Should I replace my old printer?

If you are still just printing occasional documents and family photos, and your current inkjet is doing a fine job, there's no reason to replace it. If, however, you are producing a great deal of family photos, and you want top quality photographs to pass around, a good photo printer will do a better job than your old inkjet. If you're starting a home business, a multifunction will probably suit your needs better as well.

Why are Printers so cheap these days?


A lot of the money that vendors make from Printers are from selling ink and toner cartridges -- what are called in the trade "consumables." Because printer users must continually purchase more cartridges when the old ones run out, they can pay more than the original cost of the Printer within a year or so.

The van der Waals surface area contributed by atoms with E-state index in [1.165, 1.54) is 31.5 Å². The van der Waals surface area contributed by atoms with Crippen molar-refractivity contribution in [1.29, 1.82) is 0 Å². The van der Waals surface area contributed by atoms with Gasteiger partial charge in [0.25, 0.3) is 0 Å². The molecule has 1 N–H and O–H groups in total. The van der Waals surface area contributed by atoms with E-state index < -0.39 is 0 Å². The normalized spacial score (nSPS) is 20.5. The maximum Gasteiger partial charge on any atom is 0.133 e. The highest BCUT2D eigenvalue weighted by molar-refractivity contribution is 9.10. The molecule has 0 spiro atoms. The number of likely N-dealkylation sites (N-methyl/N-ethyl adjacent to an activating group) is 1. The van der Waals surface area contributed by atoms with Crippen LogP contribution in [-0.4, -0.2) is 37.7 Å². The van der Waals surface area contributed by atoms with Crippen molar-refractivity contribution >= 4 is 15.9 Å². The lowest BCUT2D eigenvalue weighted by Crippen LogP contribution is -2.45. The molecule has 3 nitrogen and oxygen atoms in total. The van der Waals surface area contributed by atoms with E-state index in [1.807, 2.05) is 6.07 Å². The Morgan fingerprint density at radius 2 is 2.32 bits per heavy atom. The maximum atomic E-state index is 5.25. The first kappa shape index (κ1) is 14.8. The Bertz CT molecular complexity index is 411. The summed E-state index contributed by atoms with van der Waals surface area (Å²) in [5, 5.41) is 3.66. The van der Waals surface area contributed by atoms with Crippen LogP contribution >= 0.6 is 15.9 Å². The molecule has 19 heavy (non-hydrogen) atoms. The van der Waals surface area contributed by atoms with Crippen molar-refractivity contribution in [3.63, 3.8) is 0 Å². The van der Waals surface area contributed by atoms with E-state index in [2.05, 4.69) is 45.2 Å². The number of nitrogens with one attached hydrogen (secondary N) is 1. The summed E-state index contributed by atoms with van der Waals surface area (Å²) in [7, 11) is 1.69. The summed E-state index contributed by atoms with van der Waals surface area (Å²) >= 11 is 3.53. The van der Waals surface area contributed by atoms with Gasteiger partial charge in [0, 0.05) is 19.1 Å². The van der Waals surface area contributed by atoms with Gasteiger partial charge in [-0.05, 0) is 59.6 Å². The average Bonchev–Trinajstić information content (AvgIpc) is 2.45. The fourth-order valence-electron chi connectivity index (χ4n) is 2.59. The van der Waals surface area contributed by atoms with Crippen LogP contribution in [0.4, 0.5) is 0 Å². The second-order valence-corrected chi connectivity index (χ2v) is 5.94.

How to Choose a Monitor?

Are you looking for a Computer Monitor?

Monitors are your window into the computer - everything that happens in your software and applications happens via the monitor.

It is hence very important to choose a good monitor to go along with your new PC.

Traditionally, CRT (Cathode Ray Tube) Monitors have been used for desktop computers. However, these days, LCD (Liquid Crystal Display) Monitors are selling like hotcakes. It's easy to see why: LCD monitors are easier on the eyes, have very crisp image quality and yes, they're sexy and cool. Laptops also use LCD screens - so we're slowly beginning to see CRT monitors being phased out.